Substrate composition and emergence success of fall chinook salmon in the Snake River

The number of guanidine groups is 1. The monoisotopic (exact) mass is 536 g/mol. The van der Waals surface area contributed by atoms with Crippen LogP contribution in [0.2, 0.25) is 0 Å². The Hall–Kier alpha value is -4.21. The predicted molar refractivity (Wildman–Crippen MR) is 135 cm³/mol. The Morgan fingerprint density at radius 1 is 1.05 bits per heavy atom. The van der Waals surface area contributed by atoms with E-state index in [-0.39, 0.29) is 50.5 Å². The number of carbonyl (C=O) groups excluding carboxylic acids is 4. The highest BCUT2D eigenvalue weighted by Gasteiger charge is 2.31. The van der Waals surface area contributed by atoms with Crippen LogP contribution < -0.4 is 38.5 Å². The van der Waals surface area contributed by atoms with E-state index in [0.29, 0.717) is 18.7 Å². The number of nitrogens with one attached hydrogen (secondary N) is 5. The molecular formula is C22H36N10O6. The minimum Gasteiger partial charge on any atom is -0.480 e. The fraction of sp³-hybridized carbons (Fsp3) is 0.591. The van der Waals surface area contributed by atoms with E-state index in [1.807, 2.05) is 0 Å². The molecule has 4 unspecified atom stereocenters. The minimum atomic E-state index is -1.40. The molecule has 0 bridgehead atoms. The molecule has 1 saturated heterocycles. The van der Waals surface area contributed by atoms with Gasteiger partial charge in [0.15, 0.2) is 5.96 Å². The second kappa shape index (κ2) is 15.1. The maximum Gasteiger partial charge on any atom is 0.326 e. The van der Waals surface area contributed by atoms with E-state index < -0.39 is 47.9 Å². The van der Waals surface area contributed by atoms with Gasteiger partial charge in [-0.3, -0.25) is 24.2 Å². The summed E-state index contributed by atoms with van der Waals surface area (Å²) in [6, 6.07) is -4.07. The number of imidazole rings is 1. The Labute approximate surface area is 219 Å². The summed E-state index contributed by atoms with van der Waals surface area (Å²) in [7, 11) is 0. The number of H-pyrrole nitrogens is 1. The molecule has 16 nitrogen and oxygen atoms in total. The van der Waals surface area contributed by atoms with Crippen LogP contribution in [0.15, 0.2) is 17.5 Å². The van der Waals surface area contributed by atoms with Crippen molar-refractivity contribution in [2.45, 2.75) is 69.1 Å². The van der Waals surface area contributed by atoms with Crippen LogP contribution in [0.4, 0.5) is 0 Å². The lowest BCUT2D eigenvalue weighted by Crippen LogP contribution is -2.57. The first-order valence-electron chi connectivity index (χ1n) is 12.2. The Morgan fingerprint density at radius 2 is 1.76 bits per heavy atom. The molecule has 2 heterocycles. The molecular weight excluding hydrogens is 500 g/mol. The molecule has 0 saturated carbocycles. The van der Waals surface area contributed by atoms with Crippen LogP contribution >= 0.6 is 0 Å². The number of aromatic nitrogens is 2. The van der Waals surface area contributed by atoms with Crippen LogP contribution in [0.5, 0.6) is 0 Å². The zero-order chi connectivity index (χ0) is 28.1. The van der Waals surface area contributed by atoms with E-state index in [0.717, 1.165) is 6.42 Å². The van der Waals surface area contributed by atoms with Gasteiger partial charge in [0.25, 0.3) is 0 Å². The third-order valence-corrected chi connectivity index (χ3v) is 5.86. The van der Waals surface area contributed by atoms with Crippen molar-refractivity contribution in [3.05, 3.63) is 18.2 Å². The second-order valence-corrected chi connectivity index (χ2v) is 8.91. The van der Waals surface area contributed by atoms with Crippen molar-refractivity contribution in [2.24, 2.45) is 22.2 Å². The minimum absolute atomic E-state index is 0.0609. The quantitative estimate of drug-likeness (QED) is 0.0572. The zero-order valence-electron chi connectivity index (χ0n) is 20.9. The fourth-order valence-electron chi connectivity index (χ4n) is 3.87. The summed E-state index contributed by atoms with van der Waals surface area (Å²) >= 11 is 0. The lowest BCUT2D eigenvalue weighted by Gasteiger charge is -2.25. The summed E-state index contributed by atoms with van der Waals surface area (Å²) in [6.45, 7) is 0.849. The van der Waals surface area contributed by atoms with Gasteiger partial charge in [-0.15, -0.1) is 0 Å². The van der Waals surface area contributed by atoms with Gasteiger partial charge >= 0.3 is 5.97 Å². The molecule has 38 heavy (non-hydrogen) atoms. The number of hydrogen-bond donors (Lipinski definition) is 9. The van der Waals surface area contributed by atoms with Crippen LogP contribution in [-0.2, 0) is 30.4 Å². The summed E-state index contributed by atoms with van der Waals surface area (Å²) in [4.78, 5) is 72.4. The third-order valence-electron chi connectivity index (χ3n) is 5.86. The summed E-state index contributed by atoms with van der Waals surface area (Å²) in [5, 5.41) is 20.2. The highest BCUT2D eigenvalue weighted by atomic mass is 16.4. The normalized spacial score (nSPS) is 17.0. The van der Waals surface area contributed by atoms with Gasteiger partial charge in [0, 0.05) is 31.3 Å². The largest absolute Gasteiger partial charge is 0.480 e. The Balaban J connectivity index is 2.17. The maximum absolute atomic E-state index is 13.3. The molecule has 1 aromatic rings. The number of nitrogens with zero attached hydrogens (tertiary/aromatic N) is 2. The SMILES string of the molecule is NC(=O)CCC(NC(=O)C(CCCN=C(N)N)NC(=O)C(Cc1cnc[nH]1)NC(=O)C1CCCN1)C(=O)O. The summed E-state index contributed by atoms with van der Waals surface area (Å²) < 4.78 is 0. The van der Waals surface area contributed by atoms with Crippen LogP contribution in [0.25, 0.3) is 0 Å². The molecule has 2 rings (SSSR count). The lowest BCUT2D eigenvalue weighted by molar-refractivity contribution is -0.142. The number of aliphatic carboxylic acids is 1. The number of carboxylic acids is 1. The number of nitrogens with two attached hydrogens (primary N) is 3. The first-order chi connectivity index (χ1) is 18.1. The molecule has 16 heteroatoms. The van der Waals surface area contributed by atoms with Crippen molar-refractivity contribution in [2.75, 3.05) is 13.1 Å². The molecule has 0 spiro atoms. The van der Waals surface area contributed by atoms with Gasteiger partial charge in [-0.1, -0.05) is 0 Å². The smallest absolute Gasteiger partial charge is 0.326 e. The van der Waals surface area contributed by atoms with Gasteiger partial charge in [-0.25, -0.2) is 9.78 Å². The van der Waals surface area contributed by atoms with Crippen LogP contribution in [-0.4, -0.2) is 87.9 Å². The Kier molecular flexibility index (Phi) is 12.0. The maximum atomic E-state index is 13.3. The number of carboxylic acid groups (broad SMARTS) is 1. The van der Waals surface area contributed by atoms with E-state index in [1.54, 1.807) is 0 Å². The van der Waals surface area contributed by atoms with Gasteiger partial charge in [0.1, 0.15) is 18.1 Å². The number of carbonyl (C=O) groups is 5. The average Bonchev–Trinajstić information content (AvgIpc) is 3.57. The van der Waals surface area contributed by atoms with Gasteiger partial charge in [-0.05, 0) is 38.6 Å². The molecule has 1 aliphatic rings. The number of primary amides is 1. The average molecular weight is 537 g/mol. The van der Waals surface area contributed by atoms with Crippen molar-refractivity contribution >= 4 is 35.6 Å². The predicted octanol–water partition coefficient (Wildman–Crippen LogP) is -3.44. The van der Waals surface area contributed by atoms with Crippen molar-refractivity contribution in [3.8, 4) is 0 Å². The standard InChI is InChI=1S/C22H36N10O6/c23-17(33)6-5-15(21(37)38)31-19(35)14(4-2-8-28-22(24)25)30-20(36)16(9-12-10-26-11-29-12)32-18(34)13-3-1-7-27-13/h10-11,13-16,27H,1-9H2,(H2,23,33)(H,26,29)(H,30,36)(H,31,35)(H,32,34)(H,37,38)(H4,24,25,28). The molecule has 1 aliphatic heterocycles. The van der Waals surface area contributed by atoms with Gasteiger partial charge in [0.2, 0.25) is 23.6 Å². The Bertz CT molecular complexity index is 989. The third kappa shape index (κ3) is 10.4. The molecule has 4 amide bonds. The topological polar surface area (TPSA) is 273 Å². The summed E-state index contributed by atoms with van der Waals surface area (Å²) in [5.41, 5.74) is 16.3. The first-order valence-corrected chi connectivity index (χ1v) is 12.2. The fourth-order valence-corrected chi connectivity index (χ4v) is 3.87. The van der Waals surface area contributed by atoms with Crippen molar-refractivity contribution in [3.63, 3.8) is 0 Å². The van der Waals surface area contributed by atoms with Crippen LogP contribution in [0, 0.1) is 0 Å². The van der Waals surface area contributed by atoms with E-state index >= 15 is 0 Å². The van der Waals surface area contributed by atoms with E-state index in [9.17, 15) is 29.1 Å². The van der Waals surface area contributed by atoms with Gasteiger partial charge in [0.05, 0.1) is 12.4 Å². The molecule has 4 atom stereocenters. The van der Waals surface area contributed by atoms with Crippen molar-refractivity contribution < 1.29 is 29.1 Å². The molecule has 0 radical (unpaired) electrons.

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The percentage of fine sediment particles in stream channel substrate is inversely related to emergence success of chinook salmon (Oncorhynchus tshawytscha) embryos. We used a previously published method to relate substrate composition at seven fall chinook salmon spawning sites in the Snake River implicitly to emergence success. We used dome suction to sample substrate at four spawning sites in the upper reach of Snake River and three in the lower reach. Mean percent fines <6.4 mm and <0.85 mm were less in upper reach samples than in lower reach samples. In laboratory tests, mean emergence success decreased from 47 to 10% as the mixtures of percent fines <6.4 mm and <0.85 mm increased in substrate mixtures. A regression equation developed from the laboratory data to predict mean emergence success from mean percent fines <6.4 mm and <0.85 mm had an r2 value of 0.94. Predicted emergence success based on substrate composition in the Snake River ranged from 46 to 48% for sites in the upper reach, and from 29 to 47% for sites in the lower reach. These predictions of emergence success are slightly higher than those reported in the literature for chinook salmon spawning habitat. Based on the combination of field and laboratory findings, we conclude that substrate composition at the seven spawning sites we studied in the Snake River should not limit fall chinook salmon production.